Practising yoga daily can help improve sperm quality in a significant way, according to a study conducted by the All India Institute of Medical Sciences (AIIMS).
The major cause of defective sperm function is DNA damage. The quality of genetic components in sperm are vital for birth of a healthy offspring, said Dr Rima Dada, Professor in-charge of Laboratory of Molecular Reproduction and Genetics, Department of Anatomy at AIIMS.
“Sperm DNA damage is the common underlying cause of idiopathic infertility, idiopathic recurrent spontaneous abortion and congenital malformations. Sperm DNA damage also leads to increased chances of denovo germ line mutations and accumulation of mutagenic bases. This leads to the offspring being at increased risk of genetic and epigenetic disorders and thus adversely affects health trajectory of the offspring,” Dr Dada said.
Oxidative stress is a major cause behind DNA damage, due to oxidative stress there is imbalance between free radical levels and anti-oxygen capacity in the body. Of all the cells in the body, the male germ cell is the most vulnerable to oxidative stress.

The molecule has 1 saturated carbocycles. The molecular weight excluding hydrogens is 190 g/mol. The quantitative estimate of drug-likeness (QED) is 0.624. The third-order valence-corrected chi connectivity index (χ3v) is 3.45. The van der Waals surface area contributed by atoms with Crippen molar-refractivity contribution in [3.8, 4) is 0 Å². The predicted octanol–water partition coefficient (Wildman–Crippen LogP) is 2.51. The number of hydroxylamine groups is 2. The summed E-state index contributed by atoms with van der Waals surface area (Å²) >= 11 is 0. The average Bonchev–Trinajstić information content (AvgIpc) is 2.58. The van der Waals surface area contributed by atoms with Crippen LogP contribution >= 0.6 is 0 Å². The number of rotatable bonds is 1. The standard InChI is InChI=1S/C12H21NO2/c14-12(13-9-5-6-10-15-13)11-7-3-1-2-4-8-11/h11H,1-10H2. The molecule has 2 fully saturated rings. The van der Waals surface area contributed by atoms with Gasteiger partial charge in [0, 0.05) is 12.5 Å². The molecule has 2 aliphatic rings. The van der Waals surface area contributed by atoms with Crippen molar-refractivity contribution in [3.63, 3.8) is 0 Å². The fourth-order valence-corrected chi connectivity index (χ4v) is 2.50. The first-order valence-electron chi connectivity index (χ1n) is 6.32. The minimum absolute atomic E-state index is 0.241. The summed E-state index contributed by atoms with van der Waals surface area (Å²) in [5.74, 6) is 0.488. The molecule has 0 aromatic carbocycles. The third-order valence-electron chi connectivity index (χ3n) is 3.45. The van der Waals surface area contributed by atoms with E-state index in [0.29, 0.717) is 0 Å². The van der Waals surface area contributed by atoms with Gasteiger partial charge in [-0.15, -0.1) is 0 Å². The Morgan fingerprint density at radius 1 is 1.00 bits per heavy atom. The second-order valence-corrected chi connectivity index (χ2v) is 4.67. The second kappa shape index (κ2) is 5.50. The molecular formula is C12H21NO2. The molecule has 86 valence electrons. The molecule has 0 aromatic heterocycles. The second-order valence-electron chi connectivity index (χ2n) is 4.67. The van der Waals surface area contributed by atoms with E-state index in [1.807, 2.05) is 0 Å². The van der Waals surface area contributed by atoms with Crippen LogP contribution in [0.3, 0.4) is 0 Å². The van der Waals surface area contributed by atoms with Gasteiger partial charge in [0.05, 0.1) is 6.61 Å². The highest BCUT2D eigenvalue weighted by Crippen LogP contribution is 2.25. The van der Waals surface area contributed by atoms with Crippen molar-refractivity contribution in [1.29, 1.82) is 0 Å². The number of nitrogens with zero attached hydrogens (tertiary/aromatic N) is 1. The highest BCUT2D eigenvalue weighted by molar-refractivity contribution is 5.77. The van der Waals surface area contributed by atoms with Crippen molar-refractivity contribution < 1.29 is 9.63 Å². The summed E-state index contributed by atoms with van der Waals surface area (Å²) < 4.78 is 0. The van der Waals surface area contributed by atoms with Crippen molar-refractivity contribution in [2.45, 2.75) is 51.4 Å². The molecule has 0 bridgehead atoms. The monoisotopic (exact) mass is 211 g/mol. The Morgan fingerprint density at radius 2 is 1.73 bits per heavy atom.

These factors are preventable and simple modifications in our lifestyle can positively improve the DNA quality which in turn can reduce incidents of male infertility. Performing yoga regularly reduces oxidative stress, decreases DNA damage and aids in maintenance of telomere lengths, Dada said. This study was done in 200 men who practiced yoga for 6 months.
“We observed a significant decline in seminal oxidative stress (within 21 days) and improvement in DNA quality (6 months). There was decrease in inflammation and normalization in levels of sperm transcripts and maintenance of telomere length. There was reduction in severity of depression, stress and anxiety scores,” she said.
This could be explained by increase in levels of certain chemicals which increase neuroplasticity. Yoga reduces the rate of ageing by decreasing free radical levels, decreasing DNA damage and maintaining telomere length by decreasing oxidative stress and upregulating telomerase activity.
The study, which was published in Nature Review Urology, an international medical journal, early this year, was conducted by experts in the department of Anatomy at AIIMS in collaboration with the department of Urology and Obstetrics and Gynaecology.